FLORENCE — In a controversial move that some residents pleaded for and others opposed, Pinal County will open, improve and declare as county highways two roads in Apache Junction to provide a second way out for about 400 homes just beyond the city limits.
One Mining Camp neighborhood resident told the Pinal County Board of Supervisors Wednesday that during a May 7 wildfire, she felt bad for others who couldn’t get home. “Then I realized I was the sitting duck; I couldn’t get out.”
The board voted to make passable portions of Mountain View Road and Jacob Waltz Street in Apache Junction.
Supervisor Todd House, R-Apache Junction, said he’s one of the affected residents and “this issue got me into politics.” He added if he loses his bid for reelection, that’s OK. “This issue is bigger than my reelection. I don’t care,” he told his fellow board members.
He added he has personal experience of worrying how long it would take emergency responders to reach his house. “I’m fortunate to have my wife with me today.” House participated in a Pinal County video about the roads.
Both roads go through state land and will be county roads within the city of Apache Junction, which is “interesting,” Supervisor Steve Miller, R-Casa Grande, said. County representatives have yet to reach a deal with city officials to improve the roads. Vice Mayor Chip Wilson told the board Wednesday he has discussed it with his public works director and the city is willing to assist the county.
But city officials remain worried about opening the roads to the general public. “We’ve had a lot of problems with dumping, liability issues,” and “we’d like to have some definite guarantees from the county,” Wilson said. He said the city understands the need for access but there are other routes that could accomplish the goal. He also suggested the roads could be gated for emergency access only.
A Jacob Waltz Street resident asked the board to improve the roads and gate them. This would keep out transients, trash dumpers and ATV riders, and “everybody wins,” she said.
But Supervisor Mike Goodman, R-San Tan Valley, said he couldn’t agree to spend that amount of money for emergency access only. He said similar situations exist in other parts of the county, including in his district. “I feel for this situation. … the bottom line for me is safety.”
Another resident said the county had already been surveying and delivering fill material before Wednesday’s resolution was even official. He continued that the state’s conveyance of right of way is also not yet official, and the county should first hear if citizens even want the roads.
House said there have been a couple of public meetings with neighborhood residents on the issue, and the State Land Department’s decision was unanimous, “we just haven’t gotten the paperwork.” Joe Ortiz with Pinal County Public Works told the board that county personnel have in fact been out to survey the roads in anticipation of scheduling the work.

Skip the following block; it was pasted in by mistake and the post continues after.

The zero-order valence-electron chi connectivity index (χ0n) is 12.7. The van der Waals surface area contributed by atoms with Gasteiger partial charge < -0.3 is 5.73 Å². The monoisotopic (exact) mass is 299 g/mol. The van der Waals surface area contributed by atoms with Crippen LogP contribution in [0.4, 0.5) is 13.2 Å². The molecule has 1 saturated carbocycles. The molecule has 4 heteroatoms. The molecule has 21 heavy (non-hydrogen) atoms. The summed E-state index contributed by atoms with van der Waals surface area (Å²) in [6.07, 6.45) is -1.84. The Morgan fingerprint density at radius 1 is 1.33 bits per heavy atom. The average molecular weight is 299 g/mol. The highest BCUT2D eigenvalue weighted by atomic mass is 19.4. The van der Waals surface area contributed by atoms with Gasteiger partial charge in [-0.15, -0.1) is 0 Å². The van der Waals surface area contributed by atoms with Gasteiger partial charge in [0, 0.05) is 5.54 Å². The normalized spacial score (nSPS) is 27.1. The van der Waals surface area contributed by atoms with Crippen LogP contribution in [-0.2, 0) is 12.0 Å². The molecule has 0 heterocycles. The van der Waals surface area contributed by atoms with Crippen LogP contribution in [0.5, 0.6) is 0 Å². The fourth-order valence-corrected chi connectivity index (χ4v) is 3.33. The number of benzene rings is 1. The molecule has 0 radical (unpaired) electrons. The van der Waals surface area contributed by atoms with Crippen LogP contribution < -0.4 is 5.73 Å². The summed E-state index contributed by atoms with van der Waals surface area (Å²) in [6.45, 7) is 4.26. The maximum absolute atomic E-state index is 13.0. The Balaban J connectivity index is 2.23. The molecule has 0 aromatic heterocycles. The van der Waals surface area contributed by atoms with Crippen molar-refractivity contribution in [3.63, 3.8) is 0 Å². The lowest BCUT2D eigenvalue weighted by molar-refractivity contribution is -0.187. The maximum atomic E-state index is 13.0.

Daniel Stubbs, a Prospector Road resident who’s retired from the Mesa Fire Department, told the board that fire code actually requires a second access point to the neighborhood and he’s “baffled” that the county continues to issue building permits despite this. He said that when he first moved there, there were four ways in and out, and now there is only one.
“Shame on AJ,” another retiree told the supervisors, for not having proper concern for his and his neighbors’ safety. Although they don’t live in the city limits, they shop in Apache Junction and are “part of their tax base,” he said.
Apache Junction Councilwoman Robin Barker told the board it’s “somewhat untrue” to say the city has been uncooperative with the county. She said the county’s proposed agreement leaves out several critical issues important to Apache Junction. She also echoed the other speaker that the county may be acting before it even officially has the right of way. “A cashed check doesn’t mean approval,” she said.
Not everyone agrees
Not everyone wanted to see the roads opened and improved. A Wickiup Road resident who said she enjoys riding horses on state land said that before the roads were blocked off, there was trash dumping and ATV riders cutting fences. But since the roads have been closed, she has been able to enjoy pristine views of the Superstition Mountains and the surrounding area.
She urged the board to consider an alternative route for safety vehicles that she said would be shorter and less expensive to improve.
Another resident bemoaned the loss of his view of the Superstitions and told the board their ultimate goal was a four-lane road from U.S. 60 to State Route 88, also known as North Apache Trail. House asked Ortiz if this was in fact the county’s long-term goal, and Ortiz replied no.
Apache Junction closed part of Jacob Waltz Street in 2018, and the unincorporated community was left with just one access point: a portion of Nodak Road that connects to State Route 88, Ortiz told the board.
The county will bring in fill material and build a double-chip-seal surface and erosion control structures on Mountain View Road from Singletree Street to Tepee Street, and on Jacob Waltz Street from Mountain View Road to Nodak Road. It will cost the county perhaps $220,000 to do this work, Ortiz told the board.
The resolution the board approved Wednesday actually includes longer sections of both roads, to give the county ability to work on other legs as needed in the future.
Pinal County officials applied to the State Land Department for the road rights of way, and in February received a notice of appraisal from State Land, Ortiz told the board. On March 12, the State Land Department’s Board of Appeals accepted the county’s application for conveyance of right of way, and the Pinal County supervisors approved it April 8. The county received an invoice from State Land, paid it, and the State Land Department cashed the check, Ortiz said.